Fear spreads in China over mystery lung virus
From Oliver August in Beijing

12 Feb 2003

CHEMISTS and stores have been swamped by people in parts of southern China fearing a mystery lung virus.
Some people were wearing surgical mask in the streets, despite doctors insisting that rumours were unnecessarily fanning public fears.

About 300 people were in hospital with pneumonia caused by the virus, one-third of them doctors, nurses and other health workers, an official of the provincial Disease Prevention and Control Centre said.

But doctors said that so far only five people had died and not the hundreds suggested by residents in Guangdong Province near Hong Kong.

“The disease is under control. It’s not as serious as the rumours said. The priority now is to figure out what caused it,” a doctor at the No 1 Hospital of the Guangzhou Medical School said. “We did not realise it was a serious epidemic, so we did not take it seriously at the beginning.”

Shoppers cleared stores of antibiotics and queued to pay inflated prices for vinegar, which many Chinese use as a disinfectant.

The panic also affected regional stock exchanges, with shares of drug companies rising, outdone only by a few vinegar-makers.

The identity of what is believed to be a virus linked to pneumonia is still not known. Leading Communist Party officials in Guangdong Province yesterday ordered an emergency team of experts to start a belated fight against the illness, which was first detected two months ago.

Governments in Hong Kong and Macau have also pleaded with residents not to panic, a likely response as the region has repeatedly been struck by deadly viruses in recent years.

Southern China is a significant source of new strains of influenza and other viruses that are often traced to the poultry industry. Bird flu in Hong Kong in 1997 killed six people and prompted the slaughter of all of its 1.4 million chickens.

Chemists and traditional Chinese herbal medicine stores reported dwindling stocks in Hong Kong as the rumours from Guangdong quickly spread. But Yeoh Engkiong, Hong Kong’s Secretary for Health and Welfare, said that there was no evidence that it was affecting the city. Neither pneumonia nor influenza cases had increased, he said. Nonetheless, television showed residents queuing for vinegar.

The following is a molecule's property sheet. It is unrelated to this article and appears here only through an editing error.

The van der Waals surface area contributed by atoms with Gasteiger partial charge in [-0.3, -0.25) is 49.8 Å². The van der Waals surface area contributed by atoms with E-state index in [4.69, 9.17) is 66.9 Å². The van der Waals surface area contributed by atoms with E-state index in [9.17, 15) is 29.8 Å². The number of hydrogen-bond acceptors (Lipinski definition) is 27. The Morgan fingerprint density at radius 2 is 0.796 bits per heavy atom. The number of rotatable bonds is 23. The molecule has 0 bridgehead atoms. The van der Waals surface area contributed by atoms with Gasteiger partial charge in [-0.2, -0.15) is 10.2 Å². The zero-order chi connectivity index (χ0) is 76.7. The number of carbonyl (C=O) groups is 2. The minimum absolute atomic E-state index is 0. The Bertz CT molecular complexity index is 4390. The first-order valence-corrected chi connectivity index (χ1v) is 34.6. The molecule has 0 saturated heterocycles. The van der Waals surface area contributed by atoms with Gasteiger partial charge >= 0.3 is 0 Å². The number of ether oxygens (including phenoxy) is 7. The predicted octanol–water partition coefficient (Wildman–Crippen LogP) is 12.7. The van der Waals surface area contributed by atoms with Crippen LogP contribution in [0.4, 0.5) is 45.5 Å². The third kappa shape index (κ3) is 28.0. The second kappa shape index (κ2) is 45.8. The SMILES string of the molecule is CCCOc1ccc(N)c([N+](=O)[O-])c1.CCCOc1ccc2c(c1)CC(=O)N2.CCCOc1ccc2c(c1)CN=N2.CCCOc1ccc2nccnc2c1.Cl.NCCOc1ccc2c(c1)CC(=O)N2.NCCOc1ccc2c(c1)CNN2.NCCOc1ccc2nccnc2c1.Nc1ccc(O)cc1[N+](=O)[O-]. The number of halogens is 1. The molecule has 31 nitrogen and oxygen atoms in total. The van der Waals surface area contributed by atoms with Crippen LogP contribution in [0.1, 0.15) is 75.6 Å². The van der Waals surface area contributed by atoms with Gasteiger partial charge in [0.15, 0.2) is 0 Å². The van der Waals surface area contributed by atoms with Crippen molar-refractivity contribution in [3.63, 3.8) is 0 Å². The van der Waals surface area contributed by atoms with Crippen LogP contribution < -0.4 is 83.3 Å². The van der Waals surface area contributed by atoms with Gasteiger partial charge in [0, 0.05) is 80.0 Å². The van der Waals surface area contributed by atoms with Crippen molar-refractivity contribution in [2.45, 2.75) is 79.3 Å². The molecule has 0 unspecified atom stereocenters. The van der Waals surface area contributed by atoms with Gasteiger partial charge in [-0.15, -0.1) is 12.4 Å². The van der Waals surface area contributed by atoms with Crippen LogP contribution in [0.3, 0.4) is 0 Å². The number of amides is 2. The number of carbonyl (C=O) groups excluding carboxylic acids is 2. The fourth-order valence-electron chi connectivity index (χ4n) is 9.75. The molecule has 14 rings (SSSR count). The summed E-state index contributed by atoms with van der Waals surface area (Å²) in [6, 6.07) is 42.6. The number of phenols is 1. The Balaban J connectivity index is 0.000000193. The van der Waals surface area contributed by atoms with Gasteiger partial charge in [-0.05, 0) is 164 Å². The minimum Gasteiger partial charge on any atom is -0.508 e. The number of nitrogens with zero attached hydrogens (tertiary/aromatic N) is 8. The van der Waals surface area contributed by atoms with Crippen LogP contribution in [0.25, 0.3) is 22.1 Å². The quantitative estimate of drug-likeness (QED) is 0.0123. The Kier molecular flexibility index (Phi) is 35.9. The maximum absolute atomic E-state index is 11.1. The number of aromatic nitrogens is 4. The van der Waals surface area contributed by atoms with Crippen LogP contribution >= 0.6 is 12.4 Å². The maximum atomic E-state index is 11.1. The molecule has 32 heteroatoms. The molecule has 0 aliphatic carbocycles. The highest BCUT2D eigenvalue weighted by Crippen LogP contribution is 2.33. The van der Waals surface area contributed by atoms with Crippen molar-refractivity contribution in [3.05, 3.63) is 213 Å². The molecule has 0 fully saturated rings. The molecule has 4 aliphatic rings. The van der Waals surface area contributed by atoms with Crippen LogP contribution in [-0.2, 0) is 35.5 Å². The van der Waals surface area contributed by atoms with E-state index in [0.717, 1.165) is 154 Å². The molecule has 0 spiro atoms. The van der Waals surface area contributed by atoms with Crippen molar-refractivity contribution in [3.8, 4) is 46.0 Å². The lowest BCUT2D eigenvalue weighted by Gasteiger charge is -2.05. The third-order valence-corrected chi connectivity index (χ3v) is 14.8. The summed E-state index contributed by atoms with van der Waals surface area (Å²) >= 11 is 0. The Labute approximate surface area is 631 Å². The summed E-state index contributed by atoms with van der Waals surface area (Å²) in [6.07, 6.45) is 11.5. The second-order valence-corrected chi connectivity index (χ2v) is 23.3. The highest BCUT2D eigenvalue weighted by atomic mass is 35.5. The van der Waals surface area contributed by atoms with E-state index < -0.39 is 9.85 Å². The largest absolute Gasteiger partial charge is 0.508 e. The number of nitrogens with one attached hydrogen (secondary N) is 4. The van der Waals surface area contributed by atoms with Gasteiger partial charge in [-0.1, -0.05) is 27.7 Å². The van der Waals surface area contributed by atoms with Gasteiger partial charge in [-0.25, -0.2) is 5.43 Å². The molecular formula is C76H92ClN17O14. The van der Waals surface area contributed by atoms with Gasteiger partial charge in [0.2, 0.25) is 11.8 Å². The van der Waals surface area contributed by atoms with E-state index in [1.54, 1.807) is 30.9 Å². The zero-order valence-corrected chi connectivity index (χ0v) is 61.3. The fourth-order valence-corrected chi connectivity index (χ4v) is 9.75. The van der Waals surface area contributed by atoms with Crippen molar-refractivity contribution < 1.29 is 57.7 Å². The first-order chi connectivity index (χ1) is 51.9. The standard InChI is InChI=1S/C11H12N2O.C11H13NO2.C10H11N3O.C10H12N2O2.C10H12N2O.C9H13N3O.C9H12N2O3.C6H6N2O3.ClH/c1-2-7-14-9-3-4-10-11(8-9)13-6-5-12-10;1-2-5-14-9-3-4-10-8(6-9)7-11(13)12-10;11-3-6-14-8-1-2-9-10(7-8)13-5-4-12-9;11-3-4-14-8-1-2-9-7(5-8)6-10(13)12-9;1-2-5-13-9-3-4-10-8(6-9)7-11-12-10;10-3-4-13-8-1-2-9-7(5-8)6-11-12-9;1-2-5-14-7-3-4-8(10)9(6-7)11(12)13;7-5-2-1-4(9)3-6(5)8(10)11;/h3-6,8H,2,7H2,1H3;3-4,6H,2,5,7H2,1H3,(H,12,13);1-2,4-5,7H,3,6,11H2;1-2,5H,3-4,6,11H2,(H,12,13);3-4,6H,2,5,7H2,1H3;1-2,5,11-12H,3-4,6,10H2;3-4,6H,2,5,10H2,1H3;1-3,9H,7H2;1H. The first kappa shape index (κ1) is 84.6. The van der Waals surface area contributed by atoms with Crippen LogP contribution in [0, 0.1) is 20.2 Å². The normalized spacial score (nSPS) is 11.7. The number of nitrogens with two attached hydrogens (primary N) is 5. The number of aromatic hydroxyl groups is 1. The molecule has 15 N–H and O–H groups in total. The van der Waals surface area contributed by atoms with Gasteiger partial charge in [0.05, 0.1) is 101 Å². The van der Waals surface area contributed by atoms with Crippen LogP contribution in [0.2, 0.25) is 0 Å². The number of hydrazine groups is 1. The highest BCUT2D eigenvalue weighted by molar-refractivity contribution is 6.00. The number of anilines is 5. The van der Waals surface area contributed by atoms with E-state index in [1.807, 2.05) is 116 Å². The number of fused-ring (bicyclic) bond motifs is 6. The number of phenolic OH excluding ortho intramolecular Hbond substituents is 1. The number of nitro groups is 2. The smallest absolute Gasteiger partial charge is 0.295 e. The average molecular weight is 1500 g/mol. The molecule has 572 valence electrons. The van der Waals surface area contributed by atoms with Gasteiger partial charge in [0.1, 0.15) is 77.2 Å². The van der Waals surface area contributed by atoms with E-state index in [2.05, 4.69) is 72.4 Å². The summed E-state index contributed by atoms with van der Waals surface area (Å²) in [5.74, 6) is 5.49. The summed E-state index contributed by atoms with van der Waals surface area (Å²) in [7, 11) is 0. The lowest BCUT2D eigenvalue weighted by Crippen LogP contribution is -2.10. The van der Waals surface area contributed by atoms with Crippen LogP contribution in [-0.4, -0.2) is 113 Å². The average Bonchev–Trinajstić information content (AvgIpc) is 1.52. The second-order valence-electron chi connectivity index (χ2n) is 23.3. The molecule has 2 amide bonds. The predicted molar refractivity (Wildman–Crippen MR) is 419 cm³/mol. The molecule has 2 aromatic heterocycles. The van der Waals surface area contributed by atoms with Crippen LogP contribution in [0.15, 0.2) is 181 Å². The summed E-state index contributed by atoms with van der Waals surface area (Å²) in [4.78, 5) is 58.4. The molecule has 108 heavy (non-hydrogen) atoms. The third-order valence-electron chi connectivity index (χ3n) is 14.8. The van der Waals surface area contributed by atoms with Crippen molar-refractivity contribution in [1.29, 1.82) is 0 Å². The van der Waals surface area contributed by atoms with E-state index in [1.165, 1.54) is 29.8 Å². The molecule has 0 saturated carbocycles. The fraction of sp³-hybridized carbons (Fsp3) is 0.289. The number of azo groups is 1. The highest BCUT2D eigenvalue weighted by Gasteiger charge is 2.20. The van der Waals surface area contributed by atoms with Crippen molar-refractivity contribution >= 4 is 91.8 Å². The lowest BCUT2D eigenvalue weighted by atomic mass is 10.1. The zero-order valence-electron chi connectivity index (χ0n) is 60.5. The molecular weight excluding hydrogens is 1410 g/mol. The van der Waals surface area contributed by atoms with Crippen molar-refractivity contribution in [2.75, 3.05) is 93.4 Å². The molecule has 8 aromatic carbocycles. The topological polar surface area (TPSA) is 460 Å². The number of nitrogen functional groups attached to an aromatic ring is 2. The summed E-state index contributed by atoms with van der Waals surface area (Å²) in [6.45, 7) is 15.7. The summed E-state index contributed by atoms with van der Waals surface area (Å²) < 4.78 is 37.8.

The Baiyunshan Pharmaceutical Corporation said that it had sent hundreds of boxes of anti-flu medication to pharmacies and hospitals since Saturday and was working around the clock to meet demand.

Anti-inflammatory medicines were also selling briskly. “They’re almost completely out of stock,” the Xinhua state news agency said. The agency discounted reports that the virus was related to anthrax.

Why flu is blamed for a multitude of ills

FLU is notoriously overdiagnosed. This could be a respiratory syncitial virus, or a rhinovirus, which has flu-like symptoms — but it is possible that the outbreak reflects a change in the nature of the prevailing flu virus (Dr Thomas Stuttaford writes).
There are three forms of flu — A, B or C — named according to the antigenic action. C produces a trivial illness, while A tends to be more serious than B. The nature of the virus shifts or drifts, that is to say that there are either major antigenic changes in the virus, or merely minor differences in its sub-type.

The world is subjected to a significant change almost every decade — just as happened in the great flu pandemic of 1918 and others in 1957, 1968 and 1977. New forms of flu often start at this time of year in one part of the world and work their way to the other side by the following winter. This delay allows manufacturers time to produce a vaccine against the latest strain.

In 1997, a variety of influenza A spread by hens caused alarm in Hong Kong. Fortunately, strenuous public health measures eliminated the avian source and the epidemic never spread. If it had, it would have been an entirely new strain and would have caused a pandemic with a high death toll.